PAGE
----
Plus, listening to what others noticed that I didn’t, or had the opposite view to mine — setting, POV, character trait or plot point — well, that’s a real learning opportunity. Maybe they’re right. Maybe not. But it makes me reconsider my notes and my view.

Ultimately, the writer with work on the table has to go home, sift through the marked manuscripts and their meeting notes. They decide what to do with all that input. But again, that’s the true work of the writer: editing choices.

Accountability

Perhaps the greatest bonus for all members is our goal-setting program. It isn’t enough for one or two members to prepare their work to share with the group. Nope. We ALL get to state measurable goals for the next two weeks. Goals are noted and at the end of each meeting, we announce if we’ve met the last two weeks’ goals.

Goal met: applause. Goal not met: $2.00 fine.

Sometimes, we are brilliant and no cash goes to our goal-tender/treasurer. However, it might be interesting to note that our money pot has grown over time so that it once helped support a financially needy student to attend arts camp and recently assisted a far-north school with some needed supplies.

What can I say? We may not always achieve our goals but we do share the wealth of our procrastination. Seriously, the act of setting a goal is, for some of us, priceless. Not that anyone is brow-beaten for not achieving the goal. We all know that life happens. But there is something affirming about others listening to what we hope to achieve, ready to celebrate when we do or commiserate when we don’t.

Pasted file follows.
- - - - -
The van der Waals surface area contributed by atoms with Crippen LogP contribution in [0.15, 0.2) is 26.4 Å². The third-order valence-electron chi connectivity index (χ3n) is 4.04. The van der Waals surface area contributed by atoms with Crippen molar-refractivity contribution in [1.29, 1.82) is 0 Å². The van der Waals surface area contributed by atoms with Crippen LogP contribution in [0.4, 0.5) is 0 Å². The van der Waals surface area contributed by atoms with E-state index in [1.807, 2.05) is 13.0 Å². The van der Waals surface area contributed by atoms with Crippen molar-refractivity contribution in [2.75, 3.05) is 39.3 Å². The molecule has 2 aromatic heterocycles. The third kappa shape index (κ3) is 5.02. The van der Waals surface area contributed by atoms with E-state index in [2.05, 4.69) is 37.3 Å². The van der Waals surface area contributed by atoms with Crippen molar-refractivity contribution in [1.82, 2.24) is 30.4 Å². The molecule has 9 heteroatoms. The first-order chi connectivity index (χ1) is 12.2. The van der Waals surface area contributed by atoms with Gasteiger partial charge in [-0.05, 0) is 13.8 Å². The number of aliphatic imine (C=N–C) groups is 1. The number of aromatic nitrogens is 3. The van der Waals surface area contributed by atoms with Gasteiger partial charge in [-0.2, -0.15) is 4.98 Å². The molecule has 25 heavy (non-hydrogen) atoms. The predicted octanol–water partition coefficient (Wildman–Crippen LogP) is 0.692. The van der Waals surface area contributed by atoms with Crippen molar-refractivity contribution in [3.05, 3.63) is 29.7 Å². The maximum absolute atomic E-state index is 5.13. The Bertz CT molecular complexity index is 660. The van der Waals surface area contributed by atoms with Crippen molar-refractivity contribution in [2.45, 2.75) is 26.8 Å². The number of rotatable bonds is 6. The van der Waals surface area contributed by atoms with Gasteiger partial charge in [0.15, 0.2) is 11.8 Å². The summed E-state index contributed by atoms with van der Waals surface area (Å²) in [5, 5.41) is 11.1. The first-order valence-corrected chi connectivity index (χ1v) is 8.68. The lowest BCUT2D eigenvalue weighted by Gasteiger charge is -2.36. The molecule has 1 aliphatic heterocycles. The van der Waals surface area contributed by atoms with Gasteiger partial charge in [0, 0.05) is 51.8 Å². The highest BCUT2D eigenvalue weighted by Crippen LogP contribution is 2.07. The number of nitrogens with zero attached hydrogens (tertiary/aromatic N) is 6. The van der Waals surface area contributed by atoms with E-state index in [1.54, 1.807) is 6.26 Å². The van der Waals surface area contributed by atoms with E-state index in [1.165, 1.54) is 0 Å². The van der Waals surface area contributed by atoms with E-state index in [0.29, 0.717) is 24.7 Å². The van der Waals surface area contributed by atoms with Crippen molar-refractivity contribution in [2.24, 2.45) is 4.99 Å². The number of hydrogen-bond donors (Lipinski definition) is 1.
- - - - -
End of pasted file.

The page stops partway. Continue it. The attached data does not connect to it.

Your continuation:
Toes in the water first

I’ve belonged to other writing groups/circles before CMS and it was wonderful to give and receive feedback and comments – often carefully broached to avoid bruised egos and more loose in structure. I learned from them and became a better writer because of them. But the time came for a greater intensity.

When you are ready, like I was, to receive critiques on the level of a publisher or professional editor, you need to seek out the next level of your feedback process. It is not easy. And you need to commit to offer careful and thoughtful critiques to your colleagues. But it is an important step to let go of the ego and move deeper into the craft of writing.

So. Where are you on the feedback continuum? Is it time to dip your toes in or are you ready to ramp up your level of critique? If you don’t know the answer, maybe it’s time to give the question greater attention.

Last word

Looking for feedback on your writing?

Sign up for Spring Thaw, Writescape’s all-inclusive writers’ retreat April 26. Participants receive written feedback on their work from two professional editors, Gwynn Scheltema and Ruth E. Walker. That feedback is followed with a one-on-one private consultation with either Gwynn or Ruth, and they’re both available for ongoing consultations during the retreat.